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Share and User Configuration

Figure 7, which is from the Disk Settings menu, shows a graphic representation of how the drives in the Media Vault were configured. In this case, the two 500GB drives were configured to act as a single, logical 1 terabyte disk.

Disk Settings

Figure 7: Disk Settings

Figure 7 also shows four partitions on the external USB disk. This screen also enables you to change the internal disk configuration to support mirroring (RAID Level 1). With mirroring enabled, your storage capacity will be cut in half, but you'll have additional protection in case of disk failure. A test I ran to see if the Media Vault could recover from a failed secondary disk was successful, but it took 13 hours (!) for the replaced drive to be fully restored. Like other RAID-capable NASes, the Media Vault was available for use during the rebuild period, but with reduced performance.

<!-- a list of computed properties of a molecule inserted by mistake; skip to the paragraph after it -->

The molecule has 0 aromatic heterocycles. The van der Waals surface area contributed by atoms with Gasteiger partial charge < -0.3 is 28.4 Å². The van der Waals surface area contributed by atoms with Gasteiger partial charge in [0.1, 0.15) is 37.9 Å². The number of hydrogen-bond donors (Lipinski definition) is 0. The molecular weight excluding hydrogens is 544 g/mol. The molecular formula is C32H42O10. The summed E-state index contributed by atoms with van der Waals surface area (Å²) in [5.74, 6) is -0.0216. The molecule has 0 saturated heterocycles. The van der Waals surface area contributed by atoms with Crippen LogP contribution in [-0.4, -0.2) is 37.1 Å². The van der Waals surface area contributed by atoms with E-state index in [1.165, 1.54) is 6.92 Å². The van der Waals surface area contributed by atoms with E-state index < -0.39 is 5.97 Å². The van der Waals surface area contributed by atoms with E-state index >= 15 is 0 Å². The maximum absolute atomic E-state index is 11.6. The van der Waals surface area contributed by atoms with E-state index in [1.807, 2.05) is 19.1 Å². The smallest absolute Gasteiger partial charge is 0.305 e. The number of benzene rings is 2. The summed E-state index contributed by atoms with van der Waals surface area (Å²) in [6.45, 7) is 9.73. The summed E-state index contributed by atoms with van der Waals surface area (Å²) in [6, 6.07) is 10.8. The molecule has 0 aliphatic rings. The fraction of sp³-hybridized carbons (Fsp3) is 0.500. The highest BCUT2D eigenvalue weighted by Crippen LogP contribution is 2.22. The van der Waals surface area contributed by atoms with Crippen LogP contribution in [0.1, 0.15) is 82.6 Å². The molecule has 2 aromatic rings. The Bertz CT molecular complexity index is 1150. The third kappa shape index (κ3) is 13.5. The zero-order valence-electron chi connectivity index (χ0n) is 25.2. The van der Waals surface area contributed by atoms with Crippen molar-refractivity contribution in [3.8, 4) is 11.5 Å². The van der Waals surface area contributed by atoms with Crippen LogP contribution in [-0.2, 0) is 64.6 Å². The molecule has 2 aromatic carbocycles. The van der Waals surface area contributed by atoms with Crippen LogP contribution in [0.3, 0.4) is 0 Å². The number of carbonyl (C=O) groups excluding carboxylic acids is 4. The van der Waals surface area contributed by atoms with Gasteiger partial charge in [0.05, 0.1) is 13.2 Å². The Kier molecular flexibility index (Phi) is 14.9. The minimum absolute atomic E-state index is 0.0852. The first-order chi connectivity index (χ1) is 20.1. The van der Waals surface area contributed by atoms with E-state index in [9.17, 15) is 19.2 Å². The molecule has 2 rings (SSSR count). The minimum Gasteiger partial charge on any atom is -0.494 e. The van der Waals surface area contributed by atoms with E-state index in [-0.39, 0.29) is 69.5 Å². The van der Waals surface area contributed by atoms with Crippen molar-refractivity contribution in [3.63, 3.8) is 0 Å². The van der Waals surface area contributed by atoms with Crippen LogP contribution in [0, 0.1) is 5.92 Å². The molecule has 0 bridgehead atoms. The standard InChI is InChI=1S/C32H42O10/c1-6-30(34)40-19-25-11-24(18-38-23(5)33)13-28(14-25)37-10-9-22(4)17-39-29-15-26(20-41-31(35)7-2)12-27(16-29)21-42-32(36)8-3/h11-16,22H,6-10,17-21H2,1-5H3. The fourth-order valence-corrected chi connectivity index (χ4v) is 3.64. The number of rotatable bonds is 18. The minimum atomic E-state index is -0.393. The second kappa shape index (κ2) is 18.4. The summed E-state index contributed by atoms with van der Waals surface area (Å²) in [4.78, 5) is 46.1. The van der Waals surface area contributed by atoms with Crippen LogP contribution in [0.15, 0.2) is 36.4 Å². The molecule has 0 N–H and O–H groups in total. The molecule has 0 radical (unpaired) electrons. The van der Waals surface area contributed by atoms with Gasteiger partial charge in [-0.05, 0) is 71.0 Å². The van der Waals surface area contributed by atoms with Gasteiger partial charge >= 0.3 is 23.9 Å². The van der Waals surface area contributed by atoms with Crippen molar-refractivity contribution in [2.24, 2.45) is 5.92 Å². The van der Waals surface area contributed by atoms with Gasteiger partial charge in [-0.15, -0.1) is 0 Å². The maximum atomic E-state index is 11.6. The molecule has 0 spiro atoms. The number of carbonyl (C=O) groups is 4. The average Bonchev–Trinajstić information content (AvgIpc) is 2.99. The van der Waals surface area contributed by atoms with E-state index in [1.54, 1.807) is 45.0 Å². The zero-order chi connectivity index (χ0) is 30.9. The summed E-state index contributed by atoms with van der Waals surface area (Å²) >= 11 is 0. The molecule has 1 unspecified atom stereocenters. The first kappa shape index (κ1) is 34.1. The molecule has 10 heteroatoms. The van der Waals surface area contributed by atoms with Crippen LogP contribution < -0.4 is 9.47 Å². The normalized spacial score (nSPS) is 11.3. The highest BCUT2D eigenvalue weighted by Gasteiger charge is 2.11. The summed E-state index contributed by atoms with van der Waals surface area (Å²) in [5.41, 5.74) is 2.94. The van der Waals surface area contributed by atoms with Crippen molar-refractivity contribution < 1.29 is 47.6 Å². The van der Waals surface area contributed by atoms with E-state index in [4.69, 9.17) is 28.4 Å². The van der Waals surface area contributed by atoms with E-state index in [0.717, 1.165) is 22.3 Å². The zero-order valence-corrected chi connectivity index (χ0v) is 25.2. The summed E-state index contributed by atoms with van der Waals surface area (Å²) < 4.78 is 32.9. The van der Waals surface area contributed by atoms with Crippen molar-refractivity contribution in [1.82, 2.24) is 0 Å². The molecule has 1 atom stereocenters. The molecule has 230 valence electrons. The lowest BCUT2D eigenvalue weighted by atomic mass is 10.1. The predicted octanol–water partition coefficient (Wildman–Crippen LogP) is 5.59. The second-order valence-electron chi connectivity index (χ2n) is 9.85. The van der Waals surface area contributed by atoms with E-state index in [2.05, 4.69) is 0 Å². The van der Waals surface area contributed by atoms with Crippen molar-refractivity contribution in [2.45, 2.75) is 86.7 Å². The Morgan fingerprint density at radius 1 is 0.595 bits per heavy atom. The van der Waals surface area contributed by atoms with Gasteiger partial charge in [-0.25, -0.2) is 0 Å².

Note that only the secondary drive (the drive in the expansion bay) is designed to be easy to replace. The internal drive can be replaced in cases of failure, but additional "hoops" have to be gone through. More on that later.

Figure 8 shows the Network Settings menu. Using this menu, you can change the normal settings such as DHCP vs. static address, workgroup name, and others.

Network Settings

Figure 8: Network Settings

The Network Settings menu also allows the device to be configured in Workgroup Mode so that a single password can control everything or in user mode so that you can define individual users and folder protection levels based on each user. Figure 9 shows the user creation menu where you can create new users and assign privilege levels.

User Creation

Figure 9: User Creation

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